OTTAWA — Parliamentarians are in their final week before a summer break in the House of Commons, where federal parties are using the minority makeup to posture for a potential election.
With only days left before the House rises, the Trudeau government has begun to single out the Conservatives for using procedural tactics to block the passage of legislation around climate accountability, banning conversion therapy, changes to the Broadcasting Act and a bill to implement its budget.
In Monday's question period Liberal House leader Pablo Rodriguez told the party it should "support us, support Canadians."
The Conservatives and New Democrats hit back at the government's cries over urgency, saying the Liberals mismanaged the agenda and delayed introducing bills until it was too late to pass them.
Members of Parliament entered the chamber, some in person, but most virtually, where they are scheduled to sit until Wednesday for what could be the last time under the current makeup, with several bills still outstanding.
Given the minority government, the possibility of a general election at any time hangs over the House — autumn marks two years since the Liberals were re-elected to power.
Last week, the possibility of a vote happening later this year was heightened when MPs not seeking re-election delivered farewell speeches to Parliament.
All of Canada's federal leaders, including Prime Minister Justin Trudeau, have spent months saying they don't want to send Canadians to the polls while provinces battle the COVID-19 pandemic.
But the situation is improving, with infections steadily falling as millions more Canadians get vaccinated against the virus, and provinces are moving to lift some of the strictest measures to allow people to socialize again.
Trudeau used his government's briefing on the pandemic last Friday to blast the Conservatives for obstructing its agenda, and the Bloc Québécois as well as NDP for joining in the political games, including on legislation around pandemic supports.
"If the Liberals are planning to go to an election in August or September then why introduce these bills at all?" NDP Leader Jagmeet Singh said Monday.
"To me, it looks like they are just putting on a show."
Last October is when the Liberals reintroduced their proposed ban on conversion therapy, a widely discredited practice that aims to change someone's sexual orientation or gender identity.
It was initially tabled in March 2020, but delayed when the pandemic hit and then died when the government prorogued parliament last summer in the midst of the WE Charity scandal.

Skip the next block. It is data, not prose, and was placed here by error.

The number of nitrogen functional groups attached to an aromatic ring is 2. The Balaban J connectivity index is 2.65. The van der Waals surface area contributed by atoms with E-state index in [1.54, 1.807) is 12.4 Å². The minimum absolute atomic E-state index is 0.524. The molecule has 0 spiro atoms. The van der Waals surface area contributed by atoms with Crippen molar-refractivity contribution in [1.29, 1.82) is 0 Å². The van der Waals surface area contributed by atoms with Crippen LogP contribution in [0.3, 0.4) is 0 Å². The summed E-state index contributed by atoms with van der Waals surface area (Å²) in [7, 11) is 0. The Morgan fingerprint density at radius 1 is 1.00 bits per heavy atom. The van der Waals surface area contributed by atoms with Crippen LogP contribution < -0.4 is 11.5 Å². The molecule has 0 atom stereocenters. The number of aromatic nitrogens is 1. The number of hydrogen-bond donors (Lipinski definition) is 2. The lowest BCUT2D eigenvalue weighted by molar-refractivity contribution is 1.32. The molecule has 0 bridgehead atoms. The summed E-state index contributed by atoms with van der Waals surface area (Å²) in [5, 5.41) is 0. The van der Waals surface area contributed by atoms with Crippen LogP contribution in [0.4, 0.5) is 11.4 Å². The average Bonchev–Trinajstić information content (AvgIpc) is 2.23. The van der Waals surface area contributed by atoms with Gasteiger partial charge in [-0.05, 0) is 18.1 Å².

Bardish Chagger, minister of diversity, inclusion and youth, shared a letter on social media she penned to Conservative Leader Erin O'Toole ahead of Monday's debate on the bill, asking his MPs to stop talking so that a vote can happen.
Several Conservative members have raised concerns about the Liberals' definition of conversion therapy.
These Tories say they don't support the coercive practice, but worry the government's definition is too broad and could threaten individual conversations about sex and gender, particularly between adults and children.
Also on the Liberals' agenda is a proposed a law that would track Canada's progress on reaching net-zero greenhouse gas emissions by 2050.
Conservatives, along with Green MP Elizabeth May, have raised concerns over the speed at which the Liberals, with the help of the NDP, are trying to get the proposed climate accountability law passed through the House of Commons, saying it needs more scrutiny.
O'Toole's MPs have so far voted against the bill for what they say is a lack of inclusion from the oil and gas industry and presence of "climate activists" on a government-assembled advisory panel, designed to provide feedback on how to drastically cut Canada's emissions by mid-century.
"To say this bill is urgent after not calling it for months and indeed after proroguing the house and delaying everything … is the height of hypocrisy," said Conservative environment critic Dan Albas said in a debate on Monday.
For their part, the Greens have said what the Liberals are proposing is a lacklustre regime of timelines and goals compared to similar laws in other countries that keep nations on track to reach their climate goals.
This report by The Canadian Press was first published June 21, 2021.
Stephanie Taylor, The Canadian Press